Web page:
Let There Be Light: Congregation Beth Israel Opens Renovated Transitional Sanctuary
New Ner Tamid made of recovered stained glass at Congregation Beth Israel. Credit: Laura Corman
By Jake Cohen
Almost two years since the arson that rendered the sanctuary at Congregation Beth Israel unusable, CBI has a brand-new space to gather, worship, and celebrate life’s important milestones: Smith Auditorium, the congregation’s former social hall.
In early 2022, the CBI Board of Directors engaged Heimsath Architects, a locally renowned architecture firm specializing in congregations, with the task of creating a transitional sanctuary space in the congregation’s social hall.
“Over the past 67 years, Smith has led so many different lives. It has been a worship space, an early childhood center, a social hall, and now it will serve as a beautiful transitional sanctuary for worship while still supporting the many events throughout the year that bring our community together,” shared Laura Corman, past president of the CBI Board of Directors and head of the Smith Task Force.
The new space was officially blessed August 25, at a special Grand Reopening Shabbat Service featuring Ben and Sandi Heimsath, Zapalac-Reed Construction, Stanton Glass, Tired Dog Furniture, and Omega Broadcast & Cinema.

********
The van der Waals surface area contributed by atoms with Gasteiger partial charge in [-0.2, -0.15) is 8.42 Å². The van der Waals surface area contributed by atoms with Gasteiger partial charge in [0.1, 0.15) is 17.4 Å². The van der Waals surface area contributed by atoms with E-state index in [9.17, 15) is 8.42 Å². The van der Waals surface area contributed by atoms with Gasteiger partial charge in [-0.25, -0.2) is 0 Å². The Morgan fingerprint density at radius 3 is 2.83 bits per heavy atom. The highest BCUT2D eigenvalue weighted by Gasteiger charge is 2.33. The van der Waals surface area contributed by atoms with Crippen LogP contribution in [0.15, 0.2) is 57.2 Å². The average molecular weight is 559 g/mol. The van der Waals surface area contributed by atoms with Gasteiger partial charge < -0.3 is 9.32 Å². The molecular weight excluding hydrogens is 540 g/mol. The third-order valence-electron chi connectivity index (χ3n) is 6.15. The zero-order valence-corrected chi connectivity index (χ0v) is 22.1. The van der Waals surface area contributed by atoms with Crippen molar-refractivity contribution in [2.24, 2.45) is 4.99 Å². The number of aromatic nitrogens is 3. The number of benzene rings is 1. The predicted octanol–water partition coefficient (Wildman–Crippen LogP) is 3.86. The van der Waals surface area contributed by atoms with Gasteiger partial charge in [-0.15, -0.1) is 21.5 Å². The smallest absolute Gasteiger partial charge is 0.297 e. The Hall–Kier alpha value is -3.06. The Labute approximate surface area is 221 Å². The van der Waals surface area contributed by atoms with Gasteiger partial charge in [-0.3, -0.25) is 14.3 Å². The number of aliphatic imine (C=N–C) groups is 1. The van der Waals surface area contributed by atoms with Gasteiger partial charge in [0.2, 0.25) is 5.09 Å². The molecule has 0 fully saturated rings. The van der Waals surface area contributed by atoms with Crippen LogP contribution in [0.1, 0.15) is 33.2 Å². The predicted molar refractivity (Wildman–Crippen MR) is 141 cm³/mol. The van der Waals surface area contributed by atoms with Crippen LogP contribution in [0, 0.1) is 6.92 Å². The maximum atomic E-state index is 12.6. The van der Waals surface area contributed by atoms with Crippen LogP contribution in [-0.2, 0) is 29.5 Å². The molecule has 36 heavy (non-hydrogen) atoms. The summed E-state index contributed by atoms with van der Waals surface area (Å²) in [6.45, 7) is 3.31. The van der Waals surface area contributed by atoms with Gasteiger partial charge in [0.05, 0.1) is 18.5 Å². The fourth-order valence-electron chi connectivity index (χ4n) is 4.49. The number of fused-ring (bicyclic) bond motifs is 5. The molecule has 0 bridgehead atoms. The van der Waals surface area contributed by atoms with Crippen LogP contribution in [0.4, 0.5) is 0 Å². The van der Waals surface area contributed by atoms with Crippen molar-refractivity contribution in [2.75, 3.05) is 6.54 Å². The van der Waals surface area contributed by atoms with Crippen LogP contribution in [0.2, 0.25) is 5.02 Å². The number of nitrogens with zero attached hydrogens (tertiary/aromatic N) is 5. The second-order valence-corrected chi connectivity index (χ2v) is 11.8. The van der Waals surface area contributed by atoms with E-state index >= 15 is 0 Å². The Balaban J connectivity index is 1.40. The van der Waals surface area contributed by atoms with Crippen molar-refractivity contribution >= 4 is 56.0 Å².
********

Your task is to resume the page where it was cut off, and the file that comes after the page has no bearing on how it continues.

During the construction phase, St. Matthew’s Episcopal Church welcomed CBI into their congregational home, inviting CBI to hold Shabbat services, High Holidays, B’nei Mitzvah, funerals, and other milestone events in their space, at no charge.
“This beautifully renovated sacred space represents the long history, resilience, and optimism of CBI,” said Sarah Holland, president of the CBI Board of Directors.
“In addition to the outpouring of support from the Jewish and broader Austin faith community, we are deeply grateful to St. Matt’s for welcoming us into their home after the arson attack.”
The transitional sanctuary will serve as CBI’s place of worship over the next several years while the congregation develops a Campus Master Plan. The transitional sanctuary will seat up to 500 people and includes state-of-the-art technology, an A/V room, a rediscovered and refurbished terrazzo floor, and a new bimah, torah ark, and furniture. The Bimah will be framed by stained glass recovered from the original sanctuary and a Ner Tamid rebuilt from fire-damaged glass.
“Now, with joy and excitement, we eagerly look forward to filling our space with prayer, song, and celebration once again,” said Holland. “We are thrilled to welcome the community into our stunning new transitional sanctuary.”
For more information on attending services at CBI, please contact Sarah Jew, director of community engagement, at email@example.com
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